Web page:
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A UK charity called Plantlife is asking people not to cut their grass. It is part of a project called "No Mow May". When spring arrives, gardeners mow their lawn. The charity wants to help flowers grow wild and insects to breed. It hopes to promote biodiversity. Plantlife is also asking people to count the types of wild flowers in their garden. Plantlife says not cutting the grass leaves a habitat that will help "bees, butterflies, wildlife and us". Bees are an important part of nature because they pollinate flowers. Cutting the grass means there are fewer flowers for bees to work their natural magic.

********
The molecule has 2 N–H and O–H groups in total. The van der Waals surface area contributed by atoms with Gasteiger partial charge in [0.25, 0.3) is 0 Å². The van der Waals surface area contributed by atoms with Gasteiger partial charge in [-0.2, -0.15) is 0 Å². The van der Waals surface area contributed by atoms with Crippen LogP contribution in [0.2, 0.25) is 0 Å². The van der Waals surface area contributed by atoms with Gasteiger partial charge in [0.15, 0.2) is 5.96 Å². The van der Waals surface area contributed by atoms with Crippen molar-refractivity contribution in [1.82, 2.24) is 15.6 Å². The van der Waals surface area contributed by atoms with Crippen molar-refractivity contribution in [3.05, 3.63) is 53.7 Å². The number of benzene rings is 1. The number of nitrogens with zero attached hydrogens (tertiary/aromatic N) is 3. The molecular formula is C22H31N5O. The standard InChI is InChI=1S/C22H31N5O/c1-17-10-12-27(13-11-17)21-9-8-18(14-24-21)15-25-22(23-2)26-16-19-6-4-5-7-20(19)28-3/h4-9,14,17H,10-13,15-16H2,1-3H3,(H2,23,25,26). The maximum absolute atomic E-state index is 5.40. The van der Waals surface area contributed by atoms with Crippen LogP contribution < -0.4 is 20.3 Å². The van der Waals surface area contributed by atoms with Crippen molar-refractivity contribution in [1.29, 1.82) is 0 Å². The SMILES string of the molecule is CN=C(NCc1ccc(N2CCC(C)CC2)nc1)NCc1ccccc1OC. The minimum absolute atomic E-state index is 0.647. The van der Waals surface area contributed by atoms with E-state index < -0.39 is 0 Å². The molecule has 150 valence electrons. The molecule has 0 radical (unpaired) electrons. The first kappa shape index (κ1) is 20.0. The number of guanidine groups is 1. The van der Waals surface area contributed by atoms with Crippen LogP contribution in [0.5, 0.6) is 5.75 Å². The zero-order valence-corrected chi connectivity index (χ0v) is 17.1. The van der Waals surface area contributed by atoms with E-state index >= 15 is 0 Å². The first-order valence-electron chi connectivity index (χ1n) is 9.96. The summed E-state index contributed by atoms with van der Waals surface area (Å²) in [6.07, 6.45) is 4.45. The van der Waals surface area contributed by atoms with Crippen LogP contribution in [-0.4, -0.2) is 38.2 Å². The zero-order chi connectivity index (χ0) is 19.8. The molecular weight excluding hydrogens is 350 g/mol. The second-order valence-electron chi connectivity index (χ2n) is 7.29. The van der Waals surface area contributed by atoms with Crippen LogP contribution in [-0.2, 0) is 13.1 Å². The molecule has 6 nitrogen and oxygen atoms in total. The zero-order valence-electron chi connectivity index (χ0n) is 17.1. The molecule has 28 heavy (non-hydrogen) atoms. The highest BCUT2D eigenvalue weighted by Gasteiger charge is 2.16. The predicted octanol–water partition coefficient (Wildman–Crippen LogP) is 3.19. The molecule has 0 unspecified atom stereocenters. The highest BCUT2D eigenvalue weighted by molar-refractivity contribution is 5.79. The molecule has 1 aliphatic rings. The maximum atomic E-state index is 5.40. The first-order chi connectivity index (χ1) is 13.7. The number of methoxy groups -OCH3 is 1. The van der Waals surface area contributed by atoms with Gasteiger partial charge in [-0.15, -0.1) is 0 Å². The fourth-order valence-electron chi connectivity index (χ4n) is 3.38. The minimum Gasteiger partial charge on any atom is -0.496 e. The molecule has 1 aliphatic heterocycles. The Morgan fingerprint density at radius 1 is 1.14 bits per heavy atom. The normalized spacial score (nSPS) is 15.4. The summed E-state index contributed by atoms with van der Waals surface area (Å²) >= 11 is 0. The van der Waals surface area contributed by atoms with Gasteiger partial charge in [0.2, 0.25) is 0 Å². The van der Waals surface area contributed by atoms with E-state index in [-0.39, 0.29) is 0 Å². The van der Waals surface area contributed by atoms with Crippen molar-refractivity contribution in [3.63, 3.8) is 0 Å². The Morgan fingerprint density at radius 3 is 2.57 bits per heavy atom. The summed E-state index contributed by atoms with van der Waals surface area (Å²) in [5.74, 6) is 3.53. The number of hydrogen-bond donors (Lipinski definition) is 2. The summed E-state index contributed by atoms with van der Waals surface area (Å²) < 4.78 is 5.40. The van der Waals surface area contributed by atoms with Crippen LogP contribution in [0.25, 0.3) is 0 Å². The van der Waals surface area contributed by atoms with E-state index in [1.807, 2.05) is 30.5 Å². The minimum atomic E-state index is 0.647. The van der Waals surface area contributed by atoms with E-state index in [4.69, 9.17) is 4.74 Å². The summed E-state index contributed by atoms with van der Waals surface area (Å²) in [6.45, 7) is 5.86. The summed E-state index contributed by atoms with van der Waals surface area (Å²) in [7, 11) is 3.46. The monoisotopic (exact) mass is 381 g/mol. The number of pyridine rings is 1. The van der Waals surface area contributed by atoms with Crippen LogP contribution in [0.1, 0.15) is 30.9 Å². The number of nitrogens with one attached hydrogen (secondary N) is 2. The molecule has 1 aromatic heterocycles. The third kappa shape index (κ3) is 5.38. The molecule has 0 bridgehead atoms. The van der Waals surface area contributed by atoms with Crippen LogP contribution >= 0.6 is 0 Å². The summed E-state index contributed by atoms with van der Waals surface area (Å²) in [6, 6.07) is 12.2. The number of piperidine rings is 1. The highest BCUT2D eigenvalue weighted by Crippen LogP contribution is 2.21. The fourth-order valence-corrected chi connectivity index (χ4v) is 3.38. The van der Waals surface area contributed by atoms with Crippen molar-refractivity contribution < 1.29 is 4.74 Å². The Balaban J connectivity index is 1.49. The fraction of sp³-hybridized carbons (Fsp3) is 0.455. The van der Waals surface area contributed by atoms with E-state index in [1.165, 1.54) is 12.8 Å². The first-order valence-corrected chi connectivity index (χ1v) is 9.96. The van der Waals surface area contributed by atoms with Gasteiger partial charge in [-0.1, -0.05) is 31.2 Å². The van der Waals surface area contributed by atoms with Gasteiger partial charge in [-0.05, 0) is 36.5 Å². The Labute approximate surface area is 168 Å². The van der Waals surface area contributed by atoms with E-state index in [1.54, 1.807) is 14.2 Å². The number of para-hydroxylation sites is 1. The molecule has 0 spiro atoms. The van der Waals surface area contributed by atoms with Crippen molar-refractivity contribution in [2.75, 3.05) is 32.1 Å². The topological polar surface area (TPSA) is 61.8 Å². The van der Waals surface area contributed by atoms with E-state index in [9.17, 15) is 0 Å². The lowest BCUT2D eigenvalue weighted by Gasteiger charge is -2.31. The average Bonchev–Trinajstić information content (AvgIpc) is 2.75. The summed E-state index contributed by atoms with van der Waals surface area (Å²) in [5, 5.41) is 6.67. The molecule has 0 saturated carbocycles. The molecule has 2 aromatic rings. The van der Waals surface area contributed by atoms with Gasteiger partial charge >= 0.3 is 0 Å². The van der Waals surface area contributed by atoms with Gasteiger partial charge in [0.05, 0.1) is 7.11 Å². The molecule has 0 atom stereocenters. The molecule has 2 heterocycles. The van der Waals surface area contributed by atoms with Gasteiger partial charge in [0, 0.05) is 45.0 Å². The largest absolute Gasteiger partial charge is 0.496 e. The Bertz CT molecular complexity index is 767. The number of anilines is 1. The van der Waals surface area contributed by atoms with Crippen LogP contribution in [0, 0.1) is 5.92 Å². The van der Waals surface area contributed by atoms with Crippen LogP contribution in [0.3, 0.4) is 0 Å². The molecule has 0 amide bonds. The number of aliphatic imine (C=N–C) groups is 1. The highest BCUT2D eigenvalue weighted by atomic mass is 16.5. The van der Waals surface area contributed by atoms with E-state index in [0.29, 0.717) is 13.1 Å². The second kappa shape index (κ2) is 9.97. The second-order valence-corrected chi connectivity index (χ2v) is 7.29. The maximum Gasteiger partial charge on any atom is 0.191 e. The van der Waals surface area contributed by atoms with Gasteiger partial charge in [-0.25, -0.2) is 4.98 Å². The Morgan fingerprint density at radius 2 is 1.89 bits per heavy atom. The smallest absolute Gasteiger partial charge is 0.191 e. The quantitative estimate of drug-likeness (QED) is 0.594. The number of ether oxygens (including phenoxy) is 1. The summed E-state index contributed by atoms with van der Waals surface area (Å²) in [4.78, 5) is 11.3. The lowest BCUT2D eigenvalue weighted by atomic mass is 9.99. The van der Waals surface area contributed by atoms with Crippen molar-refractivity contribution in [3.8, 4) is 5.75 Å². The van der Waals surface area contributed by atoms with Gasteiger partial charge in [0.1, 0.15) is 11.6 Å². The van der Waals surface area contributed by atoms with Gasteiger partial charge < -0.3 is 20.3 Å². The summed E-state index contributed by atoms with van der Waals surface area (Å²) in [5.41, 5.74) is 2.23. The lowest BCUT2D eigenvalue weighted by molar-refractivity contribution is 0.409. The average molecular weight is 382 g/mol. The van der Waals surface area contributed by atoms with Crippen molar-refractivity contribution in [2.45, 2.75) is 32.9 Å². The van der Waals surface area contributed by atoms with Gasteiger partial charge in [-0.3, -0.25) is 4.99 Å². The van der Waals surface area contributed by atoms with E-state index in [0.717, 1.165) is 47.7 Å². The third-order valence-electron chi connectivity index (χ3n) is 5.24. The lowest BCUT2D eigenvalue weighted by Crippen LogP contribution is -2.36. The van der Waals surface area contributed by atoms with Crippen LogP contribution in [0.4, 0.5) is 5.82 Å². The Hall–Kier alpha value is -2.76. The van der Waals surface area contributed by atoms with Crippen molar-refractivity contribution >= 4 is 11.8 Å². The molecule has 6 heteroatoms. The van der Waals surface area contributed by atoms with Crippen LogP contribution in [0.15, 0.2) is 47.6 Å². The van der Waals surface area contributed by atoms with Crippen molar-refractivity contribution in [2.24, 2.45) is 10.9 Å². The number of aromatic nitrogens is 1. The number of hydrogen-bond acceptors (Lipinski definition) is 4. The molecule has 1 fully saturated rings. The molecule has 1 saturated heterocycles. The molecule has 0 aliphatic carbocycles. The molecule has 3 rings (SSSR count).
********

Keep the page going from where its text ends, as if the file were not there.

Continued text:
Plantlife said garden lawns can be "biodiversity hotspots". Last year, it found over 250 species of plants on people's lawns, including wild strawberry and wild garlic. Plantlife wants people to value wild lawns more. People could get a nice surprise if they did not cut their grass. One gardener spoke about the joy of wild gardens. He said people care too much about having a neat garden. He believes not mowing the lawn lets people "reconnect with the natural world". Plantlife agreed. It said a wild garden "makes you feel like you're somewhere tropical instead of your own garden".
Back to the cutting the grass lesson.